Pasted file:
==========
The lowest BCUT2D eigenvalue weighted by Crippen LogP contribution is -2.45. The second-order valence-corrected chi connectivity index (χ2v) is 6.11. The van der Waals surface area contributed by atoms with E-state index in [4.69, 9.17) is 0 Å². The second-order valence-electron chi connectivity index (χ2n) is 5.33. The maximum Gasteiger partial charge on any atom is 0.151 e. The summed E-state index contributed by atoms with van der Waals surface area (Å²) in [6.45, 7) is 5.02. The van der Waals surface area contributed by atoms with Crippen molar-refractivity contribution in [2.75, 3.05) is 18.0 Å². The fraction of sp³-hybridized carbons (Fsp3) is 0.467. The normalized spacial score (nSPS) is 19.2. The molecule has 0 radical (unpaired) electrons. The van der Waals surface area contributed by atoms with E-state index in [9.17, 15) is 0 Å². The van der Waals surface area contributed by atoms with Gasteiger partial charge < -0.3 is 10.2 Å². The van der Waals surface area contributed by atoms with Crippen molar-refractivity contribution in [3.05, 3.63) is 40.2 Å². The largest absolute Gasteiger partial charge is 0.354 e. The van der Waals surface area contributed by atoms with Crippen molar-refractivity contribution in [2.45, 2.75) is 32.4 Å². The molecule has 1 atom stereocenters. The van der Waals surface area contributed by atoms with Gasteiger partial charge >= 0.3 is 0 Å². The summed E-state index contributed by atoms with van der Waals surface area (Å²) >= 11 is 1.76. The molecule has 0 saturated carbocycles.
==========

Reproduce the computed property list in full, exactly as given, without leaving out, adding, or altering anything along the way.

The lowest BCUT2D eigenvalue weighted by Crippen LogP contribution is -2.45. The second-order valence-corrected chi connectivity index (χ2v) is 6.11. The van der Waals surface area contributed by atoms with E-state index in [4.69, 9.17) is 0 Å². The second-order valence-electron chi connectivity index (χ2n) is 5.33. The maximum Gasteiger partial charge on any atom is 0.151 e. The summed E-state index contributed by atoms with van der Waals surface area (Å²) in [6.45, 7) is 5.02. The van der Waals surface area contributed by atoms with Crippen molar-refractivity contribution in [2.75, 3.05) is 18.0 Å². The fraction of sp³-hybridized carbons (Fsp3) is 0.467. The normalized spacial score (nSPS) is 19.2. The molecule has 0 radical (unpaired) electrons. The van der Waals surface area contributed by atoms with E-state index in [9.17, 15) is 0 Å². The van der Waals surface area contributed by atoms with Gasteiger partial charge < -0.3 is 10.2 Å². The van der Waals surface area contributed by atoms with Crippen molar-refractivity contribution in [3.05, 3.63) is 40.2 Å². The largest absolute Gasteiger partial charge is 0.354 e. The van der Waals surface area contributed by atoms with Crippen molar-refractivity contribution in [2.45, 2.75) is 32.4 Å². The molecule has 1 atom stereocenters. The van der Waals surface area contributed by atoms with Gasteiger partial charge >= 0.3 is 0 Å². The summed E-state index contributed by atoms with van der Waals surface area (Å²) >= 11 is 1.76. The molecule has 0 saturated carbocycles.